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Eisner 'happy to have Ted Koppel'

But he offers no commitment

MARNE-LA-VALLEE, France (CNN) -- Four days after his failed attempt to lure David Letterman incurred the wrath of ABC News' "Nightline" host Ted Koppel, Disney's chief Friday praised the program. But Michael Eisner stopped short of offering the reassurance or long-term commitment the show's executives have sought.

"I personally have not continued the conversations about what the show is going to be and how long it's going to be and all the rest of it," said Eisner, "but I assure you we have tremendous respect for Peter Jennings and Diane Sawyer and Barbara Walters and Charlie Gibson and Ted Koppel and the rest.

"David Letterman is a fantastic performer and we would have been very happy to have both Ted Koppel and David Letterman. We're still happy to have Ted Koppel."

Had Letterman been lured from CBS, he would have retained his 11:35 p.m. EST slot, occupied at ABC for more than two decades by Koppel's "Nightline."

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Although Letterman's "Late Show" attracts only a modestly larger audience than "Nightline," Letterman viewers are somewhat younger. Advertisers are willing to pay more for the younger demographic and CBS is able to charge more for commercials, a prospect that attracted ABC's corporate owners and its network negotiators.

"They thought they were going to get David Letterman," said Eisner, who added that he had always had his doubts.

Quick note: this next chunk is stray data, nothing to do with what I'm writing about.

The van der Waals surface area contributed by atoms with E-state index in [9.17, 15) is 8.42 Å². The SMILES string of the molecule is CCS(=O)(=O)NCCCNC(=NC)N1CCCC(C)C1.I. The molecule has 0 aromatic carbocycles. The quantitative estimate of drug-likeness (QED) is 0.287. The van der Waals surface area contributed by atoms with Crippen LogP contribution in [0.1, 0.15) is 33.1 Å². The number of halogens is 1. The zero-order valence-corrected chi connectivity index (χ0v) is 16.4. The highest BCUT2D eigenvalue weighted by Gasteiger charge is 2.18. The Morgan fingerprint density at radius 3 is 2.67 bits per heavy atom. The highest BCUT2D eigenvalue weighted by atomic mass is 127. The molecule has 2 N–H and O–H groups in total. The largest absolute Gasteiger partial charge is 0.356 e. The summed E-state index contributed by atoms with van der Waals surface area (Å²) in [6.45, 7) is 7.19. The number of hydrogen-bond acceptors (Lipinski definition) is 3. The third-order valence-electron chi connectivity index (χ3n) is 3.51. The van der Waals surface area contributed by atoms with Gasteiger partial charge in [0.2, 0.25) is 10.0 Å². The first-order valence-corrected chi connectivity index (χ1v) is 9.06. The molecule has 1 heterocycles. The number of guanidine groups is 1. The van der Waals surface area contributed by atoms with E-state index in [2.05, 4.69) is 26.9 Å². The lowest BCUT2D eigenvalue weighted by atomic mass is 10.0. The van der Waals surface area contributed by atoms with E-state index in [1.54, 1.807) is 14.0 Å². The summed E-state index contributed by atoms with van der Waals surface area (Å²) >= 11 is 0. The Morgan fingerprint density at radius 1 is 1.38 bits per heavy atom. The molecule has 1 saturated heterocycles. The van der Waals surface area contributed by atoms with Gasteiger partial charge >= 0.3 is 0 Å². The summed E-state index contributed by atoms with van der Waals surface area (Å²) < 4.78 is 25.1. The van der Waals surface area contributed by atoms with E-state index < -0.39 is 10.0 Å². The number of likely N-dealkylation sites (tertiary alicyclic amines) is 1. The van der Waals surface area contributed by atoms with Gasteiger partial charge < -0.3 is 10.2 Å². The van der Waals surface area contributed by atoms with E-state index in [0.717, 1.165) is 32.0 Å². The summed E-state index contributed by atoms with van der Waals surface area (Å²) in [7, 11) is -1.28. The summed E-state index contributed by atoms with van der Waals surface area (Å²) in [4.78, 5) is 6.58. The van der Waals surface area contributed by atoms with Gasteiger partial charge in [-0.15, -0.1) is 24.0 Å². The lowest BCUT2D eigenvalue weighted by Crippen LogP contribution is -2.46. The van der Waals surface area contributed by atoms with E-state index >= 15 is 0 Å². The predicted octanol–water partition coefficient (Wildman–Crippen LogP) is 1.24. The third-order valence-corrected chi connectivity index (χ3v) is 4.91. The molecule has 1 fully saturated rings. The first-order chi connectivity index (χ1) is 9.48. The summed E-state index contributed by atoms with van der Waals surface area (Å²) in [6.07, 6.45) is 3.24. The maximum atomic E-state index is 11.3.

"I did write at one point to a couple of people saying I envision David Letterman saying, 'I love ... ABC ... but you know what? I also like Ted Koppel. I think I'll stay at CBS so we can both stay on the air.' I envisioned that and I guess ... that's what happened."

Eisner made his comments to CNN during an interview about Disney's celebration of the 10th anniversary of its theme park outside Paris. Although the park opened April 12, 1992, the celebration was moved up to coincide with the opening of a second one.

Looking for reassurance

After the acerbic host of the "Late Show With David Letterman" announced Monday he had signed another contract with CBS, Koppel and executive producers Tom Bettag and Leroy Sievers issued a statement challenging Disney to reassure them about the future of "Nightline."

"We hope the corporate leadership of Disney understands that it would not be reasonable to expect all of us at 'Nightline' to continue our work in a climate of ongoing uncertainty. There must be a great many talented comedians who would welcome the opportunity to take over the 'Nightline' time slot.

"Our hope is that Disney will send a clear and unmistakable signal to them, to us, to the advertising community and to all of our loyal viewers interested in the robust future of network television news that 'Nightline' can count on serious corporate backing.

"No one in this business expects a program to last in perpetuity, but we need something more than bland assurances or a short-term guarantee. We need to be able to plan, to prepare, to settle down to work again."

Eisner said Friday he hopes Koppel remains at the network. "We would be disappointed if he were not at ABC."

A spokeswoman for "Nightline' did not immediately return a call.



 
 
 
 


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